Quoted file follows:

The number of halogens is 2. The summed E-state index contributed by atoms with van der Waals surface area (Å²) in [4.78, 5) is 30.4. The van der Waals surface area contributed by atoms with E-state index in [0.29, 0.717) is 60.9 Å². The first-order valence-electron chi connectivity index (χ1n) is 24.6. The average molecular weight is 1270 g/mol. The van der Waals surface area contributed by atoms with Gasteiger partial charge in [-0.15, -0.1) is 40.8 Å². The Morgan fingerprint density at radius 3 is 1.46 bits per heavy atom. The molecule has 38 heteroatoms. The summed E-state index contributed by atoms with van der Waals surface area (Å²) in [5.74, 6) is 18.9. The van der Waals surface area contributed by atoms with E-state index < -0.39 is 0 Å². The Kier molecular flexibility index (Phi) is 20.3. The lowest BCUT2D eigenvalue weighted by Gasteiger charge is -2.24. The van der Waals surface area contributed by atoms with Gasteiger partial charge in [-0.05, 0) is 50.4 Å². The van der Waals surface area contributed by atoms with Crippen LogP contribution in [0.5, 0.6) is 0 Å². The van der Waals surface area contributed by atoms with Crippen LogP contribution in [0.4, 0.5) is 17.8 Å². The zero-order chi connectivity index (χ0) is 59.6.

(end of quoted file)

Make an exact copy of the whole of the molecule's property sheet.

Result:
The number of halogens is 2. The summed E-state index contributed by atoms with van der Waals surface area (Å²) in [4.78, 5) is 30.4. The van der Waals surface area contributed by atoms with E-state index in [0.29, 0.717) is 60.9 Å². The first-order valence-electron chi connectivity index (χ1n) is 24.6. The average molecular weight is 1270 g/mol. The van der Waals surface area contributed by atoms with Gasteiger partial charge in [-0.15, -0.1) is 40.8 Å². The Morgan fingerprint density at radius 3 is 1.46 bits per heavy atom. The molecule has 38 heteroatoms. The summed E-state index contributed by atoms with van der Waals surface area (Å²) in [5.74, 6) is 18.9. The van der Waals surface area contributed by atoms with E-state index < -0.39 is 0 Å². The Kier molecular flexibility index (Phi) is 20.3. The lowest BCUT2D eigenvalue weighted by Gasteiger charge is -2.24. The van der Waals surface area contributed by atoms with Gasteiger partial charge in [-0.05, 0) is 50.4 Å². The van der Waals surface area contributed by atoms with Crippen LogP contribution in [0.5, 0.6) is 0 Å². The van der Waals surface area contributed by atoms with Crippen LogP contribution in [0.4, 0.5) is 17.8 Å². The zero-order chi connectivity index (χ0) is 59.6.